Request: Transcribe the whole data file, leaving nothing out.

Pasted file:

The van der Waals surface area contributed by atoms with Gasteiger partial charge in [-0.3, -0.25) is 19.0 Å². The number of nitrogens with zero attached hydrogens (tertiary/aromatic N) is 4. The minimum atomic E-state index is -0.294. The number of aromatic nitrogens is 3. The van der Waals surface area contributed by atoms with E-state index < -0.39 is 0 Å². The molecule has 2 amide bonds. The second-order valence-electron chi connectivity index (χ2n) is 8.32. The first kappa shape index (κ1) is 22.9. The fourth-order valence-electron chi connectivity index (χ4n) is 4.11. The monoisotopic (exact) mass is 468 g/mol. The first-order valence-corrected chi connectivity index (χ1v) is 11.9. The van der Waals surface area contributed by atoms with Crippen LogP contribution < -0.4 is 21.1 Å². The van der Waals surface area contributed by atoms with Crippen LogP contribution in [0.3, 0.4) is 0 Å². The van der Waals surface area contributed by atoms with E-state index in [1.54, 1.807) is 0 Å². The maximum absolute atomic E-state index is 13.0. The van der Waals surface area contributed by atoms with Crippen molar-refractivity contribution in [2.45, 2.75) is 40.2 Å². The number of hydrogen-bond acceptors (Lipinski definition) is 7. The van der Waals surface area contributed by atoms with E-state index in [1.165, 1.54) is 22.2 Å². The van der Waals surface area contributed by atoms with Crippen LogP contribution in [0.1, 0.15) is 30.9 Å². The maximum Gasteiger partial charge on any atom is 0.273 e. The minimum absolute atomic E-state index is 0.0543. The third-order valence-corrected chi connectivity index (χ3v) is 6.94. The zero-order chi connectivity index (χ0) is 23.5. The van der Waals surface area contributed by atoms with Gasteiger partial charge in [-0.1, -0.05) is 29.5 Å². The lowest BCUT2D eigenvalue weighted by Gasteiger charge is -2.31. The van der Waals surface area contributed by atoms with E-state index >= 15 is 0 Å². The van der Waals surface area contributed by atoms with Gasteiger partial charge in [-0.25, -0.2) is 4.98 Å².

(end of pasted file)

The van der Waals surface area contributed by atoms with Gasteiger partial charge in [-0.3, -0.25) is 19.0 Å². The number of nitrogens with zero attached hydrogens (tertiary/aromatic N) is 4. The minimum atomic E-state index is -0.294. The number of aromatic nitrogens is 3. The van der Waals surface area contributed by atoms with E-state index < -0.39 is 0 Å². The molecule has 2 amide bonds. The second-order valence-electron chi connectivity index (χ2n) is 8.32. The first kappa shape index (κ1) is 22.9. The fourth-order valence-electron chi connectivity index (χ4n) is 4.11. The monoisotopic (exact) mass is 468 g/mol. The first-order valence-corrected chi connectivity index (χ1v) is 11.9. The van der Waals surface area contributed by atoms with Crippen LogP contribution < -0.4 is 21.1 Å². The van der Waals surface area contributed by atoms with Crippen LogP contribution in [0.3, 0.4) is 0 Å². The van der Waals surface area contributed by atoms with E-state index in [1.54, 1.807) is 0 Å². The maximum absolute atomic E-state index is 13.0. The van der Waals surface area contributed by atoms with Crippen molar-refractivity contribution in [2.45, 2.75) is 40.2 Å². The number of hydrogen-bond acceptors (Lipinski definition) is 7. The van der Waals surface area contributed by atoms with E-state index in [1.165, 1.54) is 22.2 Å². The van der Waals surface area contributed by atoms with Crippen LogP contribution in [0.1, 0.15) is 30.9 Å². The maximum Gasteiger partial charge on any atom is 0.273 e. The minimum absolute atomic E-state index is 0.0543. The third-order valence-corrected chi connectivity index (χ3v) is 6.94. The zero-order chi connectivity index (χ0) is 23.5. The van der Waals surface area contributed by atoms with Gasteiger partial charge in [-0.1, -0.05) is 29.5 Å². The lowest BCUT2D eigenvalue weighted by Gasteiger charge is -2.31. The van der Waals surface area contributed by atoms with E-state index >= 15 is 0 Å². The van der Waals surface area contributed by atoms with Gasteiger partial charge in [-0.25, -0.2) is 4.98 Å².